Back in mid-March of this year, we suddenly had cause to worry.
Our minds began to dwell on troublesome thoughts about COVID-19. We became concerned about where it may lead us, perhaps in a very bad direction.
Worrying is a way for our brains to handle problems in order to keep us safe.
Worry refers to the negative thoughts, emotions and actions that occur in a repetitive, uncontrollable manner. By worrying, we are trying to avoid or solve anticipated potential threats and potential consequences.
As we discovered what the word “pandemic” implied a short time later, for many of us that worry morphed into stress. Stress activates our brains and bodies to deal with a threat, and COVID-19 is threatening – for many people it is life-threatening.
The causes of stress are external. We usually know what we are stressed about – right now, the pandemic. Symptoms of stress usually subside once the threat is over. The pandemic is far from over, so we continue to experience stress.
Stress due to the pandemic has become chronic for many people – deeply and constantly experienced.
As the months passed, for many people that stress turned into anxiety, which is our reaction to stress. It is usually characterized by a persistent feeling of apprehension or dread in situations that may or may not be actually threatening.
COVID-19 threatens each of us. Unlike stress, anxiety persists even after a concern has passed. The pandemic won’t be over soon. In severe cases, anxiety can escalate into an anxiety disorder, a serious mental health issue.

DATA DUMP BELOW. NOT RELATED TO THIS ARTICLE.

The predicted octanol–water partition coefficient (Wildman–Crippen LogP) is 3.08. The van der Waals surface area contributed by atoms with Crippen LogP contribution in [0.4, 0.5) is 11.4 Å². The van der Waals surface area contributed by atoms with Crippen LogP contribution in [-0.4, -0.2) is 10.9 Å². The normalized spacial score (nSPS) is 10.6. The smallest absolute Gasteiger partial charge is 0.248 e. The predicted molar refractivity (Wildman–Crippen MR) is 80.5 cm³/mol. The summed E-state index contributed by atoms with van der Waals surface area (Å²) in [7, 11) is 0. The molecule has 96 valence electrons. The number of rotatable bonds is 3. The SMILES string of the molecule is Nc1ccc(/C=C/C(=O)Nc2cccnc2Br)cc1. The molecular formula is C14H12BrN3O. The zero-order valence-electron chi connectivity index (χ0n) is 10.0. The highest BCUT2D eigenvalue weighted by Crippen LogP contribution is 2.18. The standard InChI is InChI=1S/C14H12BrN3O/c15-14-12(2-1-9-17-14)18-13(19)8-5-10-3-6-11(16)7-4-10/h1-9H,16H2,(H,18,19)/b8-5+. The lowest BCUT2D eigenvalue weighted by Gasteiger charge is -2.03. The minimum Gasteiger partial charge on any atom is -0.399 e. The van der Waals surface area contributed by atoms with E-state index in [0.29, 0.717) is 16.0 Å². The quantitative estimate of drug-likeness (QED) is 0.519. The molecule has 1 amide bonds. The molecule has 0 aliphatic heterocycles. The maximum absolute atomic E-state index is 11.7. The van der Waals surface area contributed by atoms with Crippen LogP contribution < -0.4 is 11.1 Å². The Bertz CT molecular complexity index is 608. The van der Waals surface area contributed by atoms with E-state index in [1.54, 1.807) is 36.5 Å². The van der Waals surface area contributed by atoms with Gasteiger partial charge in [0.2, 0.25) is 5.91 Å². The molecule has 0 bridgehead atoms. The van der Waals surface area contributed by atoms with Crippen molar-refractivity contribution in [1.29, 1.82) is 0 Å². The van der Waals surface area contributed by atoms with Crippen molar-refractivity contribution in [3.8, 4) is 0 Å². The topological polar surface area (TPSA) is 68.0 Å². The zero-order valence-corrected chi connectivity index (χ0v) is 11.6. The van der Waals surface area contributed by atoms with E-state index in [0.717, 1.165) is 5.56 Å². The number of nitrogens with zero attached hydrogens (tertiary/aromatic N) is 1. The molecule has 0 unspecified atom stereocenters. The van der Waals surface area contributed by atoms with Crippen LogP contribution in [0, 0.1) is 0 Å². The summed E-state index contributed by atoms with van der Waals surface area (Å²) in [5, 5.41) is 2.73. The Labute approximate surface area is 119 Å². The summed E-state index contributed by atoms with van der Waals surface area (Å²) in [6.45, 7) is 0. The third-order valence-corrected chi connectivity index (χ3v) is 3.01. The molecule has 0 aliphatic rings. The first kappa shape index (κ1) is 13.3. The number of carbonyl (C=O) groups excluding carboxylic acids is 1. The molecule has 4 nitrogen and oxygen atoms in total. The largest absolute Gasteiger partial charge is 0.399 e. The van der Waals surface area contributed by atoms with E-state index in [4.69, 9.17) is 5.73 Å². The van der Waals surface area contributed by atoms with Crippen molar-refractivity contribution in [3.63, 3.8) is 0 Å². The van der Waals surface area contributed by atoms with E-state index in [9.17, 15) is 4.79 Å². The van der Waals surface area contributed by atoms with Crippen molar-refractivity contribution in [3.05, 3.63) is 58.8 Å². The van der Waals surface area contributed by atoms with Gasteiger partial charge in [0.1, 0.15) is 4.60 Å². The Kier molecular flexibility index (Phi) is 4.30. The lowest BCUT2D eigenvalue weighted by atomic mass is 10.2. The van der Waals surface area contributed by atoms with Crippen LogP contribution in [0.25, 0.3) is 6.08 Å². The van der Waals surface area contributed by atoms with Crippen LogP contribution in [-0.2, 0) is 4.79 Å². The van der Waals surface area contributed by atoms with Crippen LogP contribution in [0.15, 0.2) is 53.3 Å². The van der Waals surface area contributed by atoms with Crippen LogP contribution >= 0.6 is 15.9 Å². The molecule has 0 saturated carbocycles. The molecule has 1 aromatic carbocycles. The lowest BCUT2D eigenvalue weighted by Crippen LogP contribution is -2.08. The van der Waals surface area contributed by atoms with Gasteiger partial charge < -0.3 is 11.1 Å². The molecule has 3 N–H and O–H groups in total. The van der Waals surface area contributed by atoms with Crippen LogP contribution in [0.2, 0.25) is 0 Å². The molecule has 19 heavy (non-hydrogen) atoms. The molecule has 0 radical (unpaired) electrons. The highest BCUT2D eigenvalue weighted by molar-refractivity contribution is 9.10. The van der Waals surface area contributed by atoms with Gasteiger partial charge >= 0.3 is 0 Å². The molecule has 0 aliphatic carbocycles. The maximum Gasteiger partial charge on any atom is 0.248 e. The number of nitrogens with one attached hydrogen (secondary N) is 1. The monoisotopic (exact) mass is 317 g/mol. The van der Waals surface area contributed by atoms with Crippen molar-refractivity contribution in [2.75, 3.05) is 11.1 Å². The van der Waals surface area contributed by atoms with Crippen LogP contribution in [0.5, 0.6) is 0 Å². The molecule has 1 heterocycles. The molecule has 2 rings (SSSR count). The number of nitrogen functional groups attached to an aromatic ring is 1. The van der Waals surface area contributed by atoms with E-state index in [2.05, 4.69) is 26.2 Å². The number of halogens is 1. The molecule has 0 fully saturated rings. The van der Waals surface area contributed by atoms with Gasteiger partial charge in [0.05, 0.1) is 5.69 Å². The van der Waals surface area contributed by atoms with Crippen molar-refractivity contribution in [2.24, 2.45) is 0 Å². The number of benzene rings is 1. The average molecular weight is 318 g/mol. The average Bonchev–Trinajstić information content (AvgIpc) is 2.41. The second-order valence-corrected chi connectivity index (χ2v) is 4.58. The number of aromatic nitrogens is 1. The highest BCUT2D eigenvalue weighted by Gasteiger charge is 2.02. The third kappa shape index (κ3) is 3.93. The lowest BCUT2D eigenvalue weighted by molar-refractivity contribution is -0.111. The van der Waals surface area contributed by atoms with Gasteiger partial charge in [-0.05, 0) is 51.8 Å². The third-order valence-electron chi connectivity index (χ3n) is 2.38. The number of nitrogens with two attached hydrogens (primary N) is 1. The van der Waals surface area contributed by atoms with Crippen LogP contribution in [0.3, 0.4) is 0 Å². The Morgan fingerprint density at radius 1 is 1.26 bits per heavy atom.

Given the tenacity of the virus, what can we do about the anxiety we may now experience?
Overcoming feelings of anxiety takes conscious effort.
We need to stay connected with those who are important to us, as difficult as that is now. Connecting with others, and giving mutual support and care, are of paramount importance now.
When we are anxious, we may find ourselves ruminating on our uncertain future. If we do, it is important to bring ourselves back to the present moment, to what we now need to focus on. This helps calm both the body and the mind.
We need to work with what is here with us now, as unpleasant as it is. If we choose to channel our nervous energy into productive thoughts and activities, we will find satisfaction in the midst of this difficult time. We find we have control over some elements of our lives.
If we can view the pandemic as a challenge, if we replace “What if?” with “What now?” we are actively caring for ourselves and others.
All of these strategies are well-worth pursuing, and may lessen the heavy stress and anxiety we live with at this time.
Nan Dickie is a Salmon Arm writer and speaker who facilitated a depression support group in that community for seven years.